DPH Clarifies Nursing Home Complaint Substantiation

Yellow background with red arrows pointing up with on arrow diverting to the side with title DPH Clarifies Nursing Home Complaint Substantiation

The California Department of Public Health (DPH) recently issued a District Office Memorandum (DOM) regarding nursing home complaints and the criteria necessary to substantiate a complaint. This memorandum outlines how the evidence-gathering part of the investigation works and how DPH issues decisions.

If you or a loved one has experienced abuse, neglect, or other forms of mistreatment in a California nursing home, understanding the contents of this DOM can help you gather the evidence you need for a thorough complaint.

California DPH Issues a District Office Memorandum on Nursing Home Investigations

District Office Memorandums are directives issued by government agencies such as DPH to disseminate information, clarify procedures, or communicate essential policy changes. While not all DOMs are binding, they often include important guidelines and decision-making tips.

The latest District Office Memorandum (DOM) issued by the California Department of Public Health (DPH) clarifies part of the process when filing a complaint against a licensed nursing home or an equivalent caregiving facility.

Its purpose is twofold:

1. To help the public understand how DPH investigations on nursing homes work and
2. To inform DPH investigators of the proper steps to follow when collecting evidence to substantiate a complaint.

What Steps Does the DPH Take to Substantiate Claims?

The DPH complaint process includes an investigation phase, during which DPH agents investigate the nursing home mentioned in a complaint and gather evidence. The investigation phase includes a case review, facility survey, and on-site investigation.

  • Case reviews: Upon receiving a complaint about a specific nursing home or equivalent facility, DPH surveyors research that facility to check if it was involved in previous cases or related issues. DPH surveyors also verify the facility’s past compliance history and, if one is available, contact the local ombudsmen to discuss whether their office has received complaints.
  • Facility survey: DPH surveyors may contact complainants to discuss the case and acquire any additional information or evidence that can help the investigation. These surveyors will prepare a detailed interview plan before entering the nursing home or caregiving facility. If the situation demands additional or expert help, they may contact specialized CDPH staff members, such as doctors, pharmacists, medical records analysts, or physicians.
  • On-site investigation: DPH surveyors visit the nursing home or caregiving facility after forming a plan. They gather evidence by conducting interviews, observations, and reviews of all relevant medical records. If they deem it necessary, DPH surveyors may expand the scope of their investigation to residents, other patients, or similar cases and situations.

Why Was Clarification Needed from the DPH?

When conducting an on-site investigation, DPH surveyors can gather evidence supporting an abuse, neglect, or mistreatment complaint from three primary sources per state and federal laws. These sources include:

  1. Observations
  2. Interviews
  3. Reviews of medical records

However, the law did not specify how much evidence they needed to substantiate a claim or take enforcement action. The California Advocates for Nursing Home Reform (CANHR) discovered that some DPH investigators claimed they could not substantiate complaints without multiple forms of evidence.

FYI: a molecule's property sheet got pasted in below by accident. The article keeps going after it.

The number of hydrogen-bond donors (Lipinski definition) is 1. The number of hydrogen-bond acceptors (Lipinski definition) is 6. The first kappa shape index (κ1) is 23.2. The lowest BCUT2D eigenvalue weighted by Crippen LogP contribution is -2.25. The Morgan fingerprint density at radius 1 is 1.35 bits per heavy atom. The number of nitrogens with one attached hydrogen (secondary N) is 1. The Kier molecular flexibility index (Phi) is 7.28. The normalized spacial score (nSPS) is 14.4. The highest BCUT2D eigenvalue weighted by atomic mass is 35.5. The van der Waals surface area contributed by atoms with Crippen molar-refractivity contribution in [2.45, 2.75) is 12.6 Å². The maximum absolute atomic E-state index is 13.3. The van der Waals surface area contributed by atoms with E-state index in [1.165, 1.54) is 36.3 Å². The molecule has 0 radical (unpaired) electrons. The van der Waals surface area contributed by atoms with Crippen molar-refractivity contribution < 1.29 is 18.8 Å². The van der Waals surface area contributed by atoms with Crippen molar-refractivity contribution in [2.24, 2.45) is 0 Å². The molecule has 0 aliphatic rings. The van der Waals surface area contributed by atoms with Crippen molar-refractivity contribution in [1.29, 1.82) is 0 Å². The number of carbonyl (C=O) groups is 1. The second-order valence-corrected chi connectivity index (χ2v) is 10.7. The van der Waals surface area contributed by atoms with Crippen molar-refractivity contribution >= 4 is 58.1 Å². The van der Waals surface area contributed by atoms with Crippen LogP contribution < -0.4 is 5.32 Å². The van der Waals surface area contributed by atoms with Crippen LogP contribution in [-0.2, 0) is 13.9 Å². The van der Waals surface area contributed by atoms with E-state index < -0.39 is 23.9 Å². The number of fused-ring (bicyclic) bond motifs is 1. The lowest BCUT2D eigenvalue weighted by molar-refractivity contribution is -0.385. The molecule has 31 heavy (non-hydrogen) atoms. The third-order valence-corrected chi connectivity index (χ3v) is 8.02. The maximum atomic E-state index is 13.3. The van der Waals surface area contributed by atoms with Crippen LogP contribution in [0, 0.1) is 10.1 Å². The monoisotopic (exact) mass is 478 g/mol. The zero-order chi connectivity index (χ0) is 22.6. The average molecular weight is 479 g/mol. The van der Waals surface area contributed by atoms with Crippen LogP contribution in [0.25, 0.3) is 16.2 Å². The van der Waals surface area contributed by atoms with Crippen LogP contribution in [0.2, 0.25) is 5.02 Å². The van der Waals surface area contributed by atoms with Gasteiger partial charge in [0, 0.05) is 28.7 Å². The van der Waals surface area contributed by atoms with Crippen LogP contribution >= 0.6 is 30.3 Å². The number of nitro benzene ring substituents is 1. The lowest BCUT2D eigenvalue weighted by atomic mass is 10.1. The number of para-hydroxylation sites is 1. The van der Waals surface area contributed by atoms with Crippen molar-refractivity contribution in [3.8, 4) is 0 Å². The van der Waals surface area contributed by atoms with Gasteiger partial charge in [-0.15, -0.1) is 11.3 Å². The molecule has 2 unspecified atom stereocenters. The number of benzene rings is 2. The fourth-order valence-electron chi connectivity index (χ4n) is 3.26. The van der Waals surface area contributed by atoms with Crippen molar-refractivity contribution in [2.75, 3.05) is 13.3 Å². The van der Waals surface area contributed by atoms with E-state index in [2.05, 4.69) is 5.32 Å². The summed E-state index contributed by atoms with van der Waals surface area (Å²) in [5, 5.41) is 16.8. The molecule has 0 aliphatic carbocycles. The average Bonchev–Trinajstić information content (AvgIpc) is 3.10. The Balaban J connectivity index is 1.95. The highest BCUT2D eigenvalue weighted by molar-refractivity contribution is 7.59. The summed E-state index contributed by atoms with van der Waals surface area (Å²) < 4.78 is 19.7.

According to the investigators, if they couldn’t find evidence from at least two of these sources, they were unable to proceed with enforcement action. The latest DOM issued by the DPH clarifies two major points regarding the necessary evidence for substantiation:

  • DPH investigators don’t need to gather evidence from two different primary sources before taking action. Instead, DPH asks investigators to consider all evidence from all sources and proceed when they believe a regulatory violation is more likely than not.
  • Long-term care ombuds are defined as a reliable, fourth primary source of information for substantiating claims. According to DPH, investigators should consider the ombudsmen’s observations as evidence.

When Should You Consider Filing a Complaint With the DPH?

If you or a loved one has been abused, mistreated, or neglected in a licensed nursing home in California, you should consider filing a complaint with DPH. According to the DPH website, anyone can file a complaint against a nursing home or other caregiving facility for potential violations, including residents, friends, relatives, or members of the general public.

Before filing a complaint, ensure you have enough information and evidence to prove the abuse, neglect, or another regulatory violation took place. Your complaint should include all the following:

  • Your name, address, and contact details
  • The name of the patient or resident subjected to abuse, neglect, or mistreatment
  • Your relationship to the patient or resident
  • Details regarding each incident, including relevant records and exact dates and times
  • The names and positions of any involved staff members
  • If applicable, the names and contact details of any witnesses

How Nursing Home Lawyers Can Help Protect Your Loved Ones 

Meeting the requirements to report a nursing home for abuse, neglect, or mistreatment can be challenging, especially without proper legal guidance.

At Berberian Ain LLP, our team of knowledgeable nursing home abuse lawyers can help you every step of the way. We have the resources to help you gather the evidence you need to build your case, draft your complaint to DPH, and represent your loved ones’ right to quality care.

Let us help your loved ones in need; contact us today to schedule a free consultation.